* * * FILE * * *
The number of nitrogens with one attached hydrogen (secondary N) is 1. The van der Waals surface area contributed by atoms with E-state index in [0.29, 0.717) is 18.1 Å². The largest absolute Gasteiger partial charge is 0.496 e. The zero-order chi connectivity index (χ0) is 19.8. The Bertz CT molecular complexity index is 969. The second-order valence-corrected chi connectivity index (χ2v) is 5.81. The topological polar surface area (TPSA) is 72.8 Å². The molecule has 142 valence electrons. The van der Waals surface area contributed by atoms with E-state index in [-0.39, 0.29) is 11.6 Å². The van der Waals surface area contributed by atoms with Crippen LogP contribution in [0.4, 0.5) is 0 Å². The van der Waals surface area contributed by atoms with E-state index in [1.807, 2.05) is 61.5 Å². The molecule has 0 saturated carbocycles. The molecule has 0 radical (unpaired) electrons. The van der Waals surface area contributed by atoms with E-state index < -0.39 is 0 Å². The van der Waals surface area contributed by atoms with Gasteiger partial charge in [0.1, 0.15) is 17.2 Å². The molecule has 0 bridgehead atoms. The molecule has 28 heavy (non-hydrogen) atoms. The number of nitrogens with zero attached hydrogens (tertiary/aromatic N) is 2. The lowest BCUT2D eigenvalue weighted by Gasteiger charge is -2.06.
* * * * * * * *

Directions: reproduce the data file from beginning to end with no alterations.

The number of nitrogens with one attached hydrogen (secondary N) is 1. The van der Waals surface area contributed by atoms with E-state index in [0.29, 0.717) is 18.1 Å². The largest absolute Gasteiger partial charge is 0.496 e. The zero-order chi connectivity index (χ0) is 19.8. The Bertz CT molecular complexity index is 969. The second-order valence-corrected chi connectivity index (χ2v) is 5.81. The topological polar surface area (TPSA) is 72.8 Å². The molecule has 142 valence electrons. The van der Waals surface area contributed by atoms with E-state index in [-0.39, 0.29) is 11.6 Å². The van der Waals surface area contributed by atoms with Crippen LogP contribution in [0.4, 0.5) is 0 Å². The van der Waals surface area contributed by atoms with E-state index in [1.807, 2.05) is 61.5 Å². The molecule has 0 saturated carbocycles. The molecule has 0 radical (unpaired) electrons. The van der Waals surface area contributed by atoms with E-state index < -0.39 is 0 Å². The van der Waals surface area contributed by atoms with Gasteiger partial charge in [0.1, 0.15) is 17.2 Å². The molecule has 0 bridgehead atoms. The molecule has 28 heavy (non-hydrogen) atoms. The number of nitrogens with zero attached hydrogens (tertiary/aromatic N) is 2. The lowest BCUT2D eigenvalue weighted by Gasteiger charge is -2.06.